Several Small Bits of News

A few little bits and pieces, none of which justify a blog post to themselves.

blogs.perl.org

Some of you will have seen that Evozon’s grant to replace blogs.perl.org was cancelled a couple of months ago. This made me sad as I (along with the rest of the blogs.perl.org team) really want to see the current, fragile, set-up replaced as soon as possible.

I’m happy to see that a new grant proposal has been received from a team at Booking.com. They want to take Evozon’s work, along with some other improvements that they’ve made in house and complete the project.

I’d really like to see this grant approved and the project completed. Please feel free to add your comment to the proposal.

Perl News

Who remembers use.perl.org? For many years it was the best place to go for both Perl news and Perl blogs. The idea behind blogs.perl.org was to replace the blogging part of that site and a few years ago, Leo Lapworth and I built perlnews.org to replace the other part of the equation.

Unfortunately, neither of us really had the time to invest in the site and it never really took off. These days there are plenty of other places to get your Perl news, so we’ve taken the decision to close the site down. The existing stories will remain online and I might replace the current WordPress installation with a static site at some point in the future.

The Perl Conference in Amsterdam

A couple of my recent blog posts have been about deciding what training course to run alongside The Perl Conference (The Conference Formerly Known As YAPC Europe) in Amsterdam.

Unfortunately, my plans had a big collision with Real Life and I’ve realised that it’s just unrealistic for me to have enough time to prepare for the conference. So, sadly, I’ve made the decision that I won’t be in Amsterdam this August.

I’m sure it’ll be a great conference though and I wish the organisers the best of luck with it.

Web Application Development in Perl 6

Gabor asked me to give him a quotation explaining why I had backed his Indiegogo campaign to write a book on web development with Perl 6. This is what I sent him:

I’ve been largely ignoring Perl 6 development since the project started in 2000. I figured that I would have plenty of chance to catch up with it before clients started expecting me to know it. The official release of Perl 6 eighteen months ago means that the time is now right for me to start taking an interest. A lot of the code I write drives web sites, so I want to get up to speed with web development in Perl 6 quickly. That’s why I supported this crowdfunding campaign – I want to read this book and I think that Gabor is the right person to write it.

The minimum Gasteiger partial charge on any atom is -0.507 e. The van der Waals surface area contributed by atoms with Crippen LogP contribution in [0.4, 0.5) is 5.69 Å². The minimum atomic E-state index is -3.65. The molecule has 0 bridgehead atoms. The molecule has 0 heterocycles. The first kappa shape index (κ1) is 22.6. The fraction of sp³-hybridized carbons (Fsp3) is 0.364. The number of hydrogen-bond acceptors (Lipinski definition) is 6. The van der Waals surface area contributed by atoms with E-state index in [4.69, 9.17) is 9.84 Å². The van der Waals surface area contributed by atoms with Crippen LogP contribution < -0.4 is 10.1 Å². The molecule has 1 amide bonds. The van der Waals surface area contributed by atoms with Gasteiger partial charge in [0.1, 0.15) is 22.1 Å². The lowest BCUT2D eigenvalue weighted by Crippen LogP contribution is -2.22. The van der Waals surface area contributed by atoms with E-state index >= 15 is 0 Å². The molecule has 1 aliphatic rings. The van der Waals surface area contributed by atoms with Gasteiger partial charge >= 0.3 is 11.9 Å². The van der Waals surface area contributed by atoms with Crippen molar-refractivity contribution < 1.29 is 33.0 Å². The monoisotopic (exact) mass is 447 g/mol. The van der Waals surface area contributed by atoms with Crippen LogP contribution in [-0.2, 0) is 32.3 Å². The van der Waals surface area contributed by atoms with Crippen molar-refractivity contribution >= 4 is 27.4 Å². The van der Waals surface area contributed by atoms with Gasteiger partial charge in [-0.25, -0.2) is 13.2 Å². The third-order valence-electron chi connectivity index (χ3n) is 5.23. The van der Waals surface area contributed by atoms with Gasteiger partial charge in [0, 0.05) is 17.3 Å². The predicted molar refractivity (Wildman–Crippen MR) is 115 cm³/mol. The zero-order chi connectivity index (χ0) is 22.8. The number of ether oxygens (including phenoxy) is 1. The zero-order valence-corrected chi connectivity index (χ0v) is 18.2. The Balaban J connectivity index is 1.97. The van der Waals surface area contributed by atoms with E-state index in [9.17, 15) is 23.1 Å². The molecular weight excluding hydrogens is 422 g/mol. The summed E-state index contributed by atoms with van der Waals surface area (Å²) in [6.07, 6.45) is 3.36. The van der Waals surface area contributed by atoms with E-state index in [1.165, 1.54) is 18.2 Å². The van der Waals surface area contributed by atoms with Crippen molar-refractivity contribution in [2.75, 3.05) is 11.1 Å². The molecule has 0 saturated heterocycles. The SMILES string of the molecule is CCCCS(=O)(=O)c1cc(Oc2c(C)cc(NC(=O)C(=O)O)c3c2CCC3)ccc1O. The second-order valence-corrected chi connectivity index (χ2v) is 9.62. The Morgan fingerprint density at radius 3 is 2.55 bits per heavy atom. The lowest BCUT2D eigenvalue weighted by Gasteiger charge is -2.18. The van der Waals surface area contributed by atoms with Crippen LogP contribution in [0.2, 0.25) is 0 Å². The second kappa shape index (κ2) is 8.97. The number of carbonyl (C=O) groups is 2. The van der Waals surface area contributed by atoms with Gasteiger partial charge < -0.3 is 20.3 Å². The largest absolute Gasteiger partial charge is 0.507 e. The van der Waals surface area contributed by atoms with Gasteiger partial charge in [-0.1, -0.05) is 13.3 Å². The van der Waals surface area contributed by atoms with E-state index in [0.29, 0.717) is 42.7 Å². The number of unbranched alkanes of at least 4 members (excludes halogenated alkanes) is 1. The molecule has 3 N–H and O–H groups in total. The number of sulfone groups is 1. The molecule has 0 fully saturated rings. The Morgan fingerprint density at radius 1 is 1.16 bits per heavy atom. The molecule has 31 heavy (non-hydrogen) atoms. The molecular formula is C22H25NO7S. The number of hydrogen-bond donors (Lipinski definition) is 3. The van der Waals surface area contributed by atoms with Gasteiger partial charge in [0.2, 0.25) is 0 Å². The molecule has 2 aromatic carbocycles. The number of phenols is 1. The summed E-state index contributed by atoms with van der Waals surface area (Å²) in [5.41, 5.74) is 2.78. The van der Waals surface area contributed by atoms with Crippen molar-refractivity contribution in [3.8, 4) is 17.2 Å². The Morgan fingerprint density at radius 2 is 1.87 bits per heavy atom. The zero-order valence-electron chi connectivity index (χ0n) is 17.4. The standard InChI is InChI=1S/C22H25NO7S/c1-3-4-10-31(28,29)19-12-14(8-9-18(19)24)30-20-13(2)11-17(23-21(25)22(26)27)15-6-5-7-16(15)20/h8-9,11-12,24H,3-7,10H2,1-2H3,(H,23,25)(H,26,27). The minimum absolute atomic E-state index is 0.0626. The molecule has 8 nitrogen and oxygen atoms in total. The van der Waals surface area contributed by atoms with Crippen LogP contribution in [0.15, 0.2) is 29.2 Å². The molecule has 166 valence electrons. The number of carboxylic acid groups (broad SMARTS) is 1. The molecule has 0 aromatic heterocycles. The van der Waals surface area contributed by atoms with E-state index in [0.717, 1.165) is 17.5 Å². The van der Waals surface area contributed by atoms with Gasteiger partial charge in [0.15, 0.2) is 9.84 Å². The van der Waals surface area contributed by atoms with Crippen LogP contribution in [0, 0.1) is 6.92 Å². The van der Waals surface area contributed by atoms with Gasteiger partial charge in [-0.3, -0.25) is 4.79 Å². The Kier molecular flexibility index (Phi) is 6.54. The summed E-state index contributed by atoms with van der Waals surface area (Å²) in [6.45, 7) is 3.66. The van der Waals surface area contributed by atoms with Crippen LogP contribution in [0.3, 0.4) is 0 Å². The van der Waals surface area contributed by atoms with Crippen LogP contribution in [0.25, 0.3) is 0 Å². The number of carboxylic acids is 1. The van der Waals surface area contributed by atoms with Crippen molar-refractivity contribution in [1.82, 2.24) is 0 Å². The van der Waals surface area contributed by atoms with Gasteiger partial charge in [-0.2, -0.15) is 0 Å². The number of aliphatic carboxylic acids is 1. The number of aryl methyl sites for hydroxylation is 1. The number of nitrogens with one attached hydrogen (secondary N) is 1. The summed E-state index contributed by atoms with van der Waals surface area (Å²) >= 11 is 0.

I think this will be a very useful book. You might consider backing it too.

CPAN Badges

I’m a big fan of the badges from shields.io. I use their CPAN badge on my dashboard. Unfortunately, this badge has stopped working – it just says “cpan | invalid”.

I did some investigation and discovered this was because they use the MetaCPAN v0 API – which has now been switched off. It was simple enough to patch the code to use the v1 API. I’ve sent them a pull request, but it hasn’t been accepted yet.

Parallel Universe Perl 6

Last night was the monthly London Perl Mongers social meeting. I hadn’t been for far too long, but I went last night and enjoyed myself.

The talk was as varied as it always is, but one conversation in particular got me thinking. We were talking about YAPC Europe and someone asked if I had seen the Future Perl Versioning Panel. I said I had and that I was slightly disappointed with the make-up of the panel. In my opinion having three people on the panel who were all strong advocates for Perl 6 remaining Perl 6 didn’t really lead to much of a discussion.

In the end, though, any discussion on this subject is pretty pointless. Larry’s word is law and he has made it very clear that he wants things to remain the way they are. And, of course, any discussion of what might have happened differently if Perl 6 had been given a different name or any of the other alternatives is all completely hypothetical.

But hypothetical discussions can be fun.

So lets turn the discussion round and look at it from a slightly different angle.

Imagine you’re in an alternative universe. One where Jon Orwant never threw those coffee cups and the Perl 6 project was never announced. But also imagine that Perl 5 development in this universe had proceeded along the same lines as it has in our universe (I know that’s unlikely as a lot of Perl 5 development in the last ten years has come out of people wanting to implement ideas from Perl 6 – but let’s ignore that inconvenient fact).

My question to you, then is this…

In this parallel universe, at which point in the last thirteen years of Perl 5 development should we have changed the major version number to 6?

I have an answer to the question, but I’d like to hear some other opinions before sharing it.